Beetles are insects that belong to the largest order — taxonomic category — in the animal kingdom. This order contains a third of all known insects, and includes over 300,000 species worldwide and some 30,000 species in North America.
Beetles are easily recognized by the tough, armor-like forewings that cover the membranous hind wings used for flying. Chewing mouthparts with well-developed mandibles, enable beetles to eat a broad range of materials. Many beetles are predators, others are scavengers and a few are parasites.
Females lay eggs that hatch into larvae that feed on their special food source. Here, they grow and eventually form a pupal stage from which a new adult emerges.
Carrion beetles are very interesting insects that form a taxonomic group of more than 100 species and includes a few species referred to as burying beetles. Some of the larger burying beetles dig a cavity under the carcass of a small dead animal such as a mouse. They do this until the animal falls into the hole produced and is actually buried. The decaying animal then serves as a food source for the larvae that hatch from eggs the female deposits in the corpse.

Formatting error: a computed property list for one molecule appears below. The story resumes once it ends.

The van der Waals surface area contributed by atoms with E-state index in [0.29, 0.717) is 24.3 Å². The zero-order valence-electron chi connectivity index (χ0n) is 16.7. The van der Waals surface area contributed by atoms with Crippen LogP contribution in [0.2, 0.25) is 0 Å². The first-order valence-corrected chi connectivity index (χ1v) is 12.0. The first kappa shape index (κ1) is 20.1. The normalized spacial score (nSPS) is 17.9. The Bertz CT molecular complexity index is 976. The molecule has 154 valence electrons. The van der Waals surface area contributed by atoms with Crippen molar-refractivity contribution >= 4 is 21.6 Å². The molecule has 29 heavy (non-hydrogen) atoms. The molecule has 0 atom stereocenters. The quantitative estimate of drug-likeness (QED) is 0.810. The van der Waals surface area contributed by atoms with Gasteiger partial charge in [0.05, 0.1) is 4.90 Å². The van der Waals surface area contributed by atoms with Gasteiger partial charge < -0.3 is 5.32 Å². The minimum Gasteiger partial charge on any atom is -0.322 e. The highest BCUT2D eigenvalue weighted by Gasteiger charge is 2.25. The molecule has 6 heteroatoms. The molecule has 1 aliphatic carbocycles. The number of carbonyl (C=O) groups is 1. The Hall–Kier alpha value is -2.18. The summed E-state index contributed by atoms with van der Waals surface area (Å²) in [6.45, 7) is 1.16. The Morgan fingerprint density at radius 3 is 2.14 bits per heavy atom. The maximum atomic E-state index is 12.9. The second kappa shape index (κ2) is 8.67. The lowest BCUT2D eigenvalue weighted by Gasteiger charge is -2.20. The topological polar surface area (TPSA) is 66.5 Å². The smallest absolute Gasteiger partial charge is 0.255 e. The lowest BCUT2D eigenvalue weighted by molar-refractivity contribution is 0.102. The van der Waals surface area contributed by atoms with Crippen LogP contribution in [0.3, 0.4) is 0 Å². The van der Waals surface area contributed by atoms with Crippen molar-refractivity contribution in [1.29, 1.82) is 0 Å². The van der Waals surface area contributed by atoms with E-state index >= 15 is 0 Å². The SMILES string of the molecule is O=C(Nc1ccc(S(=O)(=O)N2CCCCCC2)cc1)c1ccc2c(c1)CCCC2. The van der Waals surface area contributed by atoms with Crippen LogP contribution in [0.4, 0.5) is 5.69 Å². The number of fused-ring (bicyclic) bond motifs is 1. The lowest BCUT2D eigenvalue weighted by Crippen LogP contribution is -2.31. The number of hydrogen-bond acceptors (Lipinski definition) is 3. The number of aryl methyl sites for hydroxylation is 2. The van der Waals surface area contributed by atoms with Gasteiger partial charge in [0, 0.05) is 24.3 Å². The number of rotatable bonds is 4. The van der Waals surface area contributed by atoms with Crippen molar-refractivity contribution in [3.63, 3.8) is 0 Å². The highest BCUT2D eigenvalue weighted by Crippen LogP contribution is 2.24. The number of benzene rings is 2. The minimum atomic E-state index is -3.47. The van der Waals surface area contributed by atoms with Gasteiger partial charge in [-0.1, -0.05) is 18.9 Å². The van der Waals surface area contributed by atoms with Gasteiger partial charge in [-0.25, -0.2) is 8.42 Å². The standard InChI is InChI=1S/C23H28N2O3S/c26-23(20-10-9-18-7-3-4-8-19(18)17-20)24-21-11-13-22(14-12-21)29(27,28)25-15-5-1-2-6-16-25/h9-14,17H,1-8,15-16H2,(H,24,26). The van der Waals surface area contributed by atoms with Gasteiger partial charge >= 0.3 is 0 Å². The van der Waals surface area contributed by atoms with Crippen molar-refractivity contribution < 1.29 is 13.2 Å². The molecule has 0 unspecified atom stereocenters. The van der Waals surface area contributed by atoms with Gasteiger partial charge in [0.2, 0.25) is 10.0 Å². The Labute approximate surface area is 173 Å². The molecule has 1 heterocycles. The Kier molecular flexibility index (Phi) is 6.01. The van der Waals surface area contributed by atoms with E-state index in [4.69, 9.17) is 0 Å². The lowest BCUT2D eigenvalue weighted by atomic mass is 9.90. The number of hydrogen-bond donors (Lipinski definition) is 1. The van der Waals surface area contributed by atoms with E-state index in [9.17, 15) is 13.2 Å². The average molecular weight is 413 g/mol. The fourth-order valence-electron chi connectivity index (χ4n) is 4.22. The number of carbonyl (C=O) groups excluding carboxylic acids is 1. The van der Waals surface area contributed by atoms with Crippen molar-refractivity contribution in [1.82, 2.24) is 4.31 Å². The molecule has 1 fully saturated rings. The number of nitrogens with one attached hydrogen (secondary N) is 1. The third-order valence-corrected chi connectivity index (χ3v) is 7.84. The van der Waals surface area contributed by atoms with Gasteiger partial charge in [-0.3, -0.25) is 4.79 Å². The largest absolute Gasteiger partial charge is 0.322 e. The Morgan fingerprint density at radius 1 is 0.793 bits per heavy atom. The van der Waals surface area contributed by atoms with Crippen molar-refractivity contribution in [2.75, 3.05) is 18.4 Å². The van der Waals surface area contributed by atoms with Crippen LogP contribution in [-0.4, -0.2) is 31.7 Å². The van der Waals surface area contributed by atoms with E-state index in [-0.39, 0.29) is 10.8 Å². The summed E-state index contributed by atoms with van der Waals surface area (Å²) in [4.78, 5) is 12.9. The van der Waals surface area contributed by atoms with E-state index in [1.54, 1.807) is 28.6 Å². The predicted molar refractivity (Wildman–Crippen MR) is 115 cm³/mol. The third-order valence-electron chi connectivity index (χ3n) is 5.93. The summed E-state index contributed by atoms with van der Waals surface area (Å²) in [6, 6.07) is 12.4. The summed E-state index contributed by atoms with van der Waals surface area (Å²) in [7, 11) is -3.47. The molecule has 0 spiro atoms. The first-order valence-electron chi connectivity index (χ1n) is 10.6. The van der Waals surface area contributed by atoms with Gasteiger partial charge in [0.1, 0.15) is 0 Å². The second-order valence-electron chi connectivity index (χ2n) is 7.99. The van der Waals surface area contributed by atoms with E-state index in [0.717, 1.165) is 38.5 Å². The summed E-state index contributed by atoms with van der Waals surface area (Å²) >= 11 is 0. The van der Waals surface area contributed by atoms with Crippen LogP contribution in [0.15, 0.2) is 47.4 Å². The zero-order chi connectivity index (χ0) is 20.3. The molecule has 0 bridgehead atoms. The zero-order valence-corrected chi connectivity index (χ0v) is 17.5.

Burying beetle parents tend the carcass where their brood of larvae are growing and maturing. The larvae feed on the carcass from the inside out eventually leaving the tail, the skull, and a few pieces of skin and a host of new adult flies.
One might think that this would be a rather messy and very smelly situation. However, it has been found that as the larvae grow, the parents regularly refresh a dark microbial film on the inside of the dead animals body cavity with oral and anal secretions. The microbes making up this film resembles the parent beetles gut microbiomes. A rather peculiar smell is emitted, but it is not an obnoxious one. In addition, both the parents and the larvae produce antimicrobial substances that serves to restructure the microbial community and control the odor.
Research has shown that the film produced by the parents also helps the offspring grow more efficiently. It seems that the larvae also add secretions that influences the cavity and larval growth.
Larrie Stone is a retired Dana College science professor.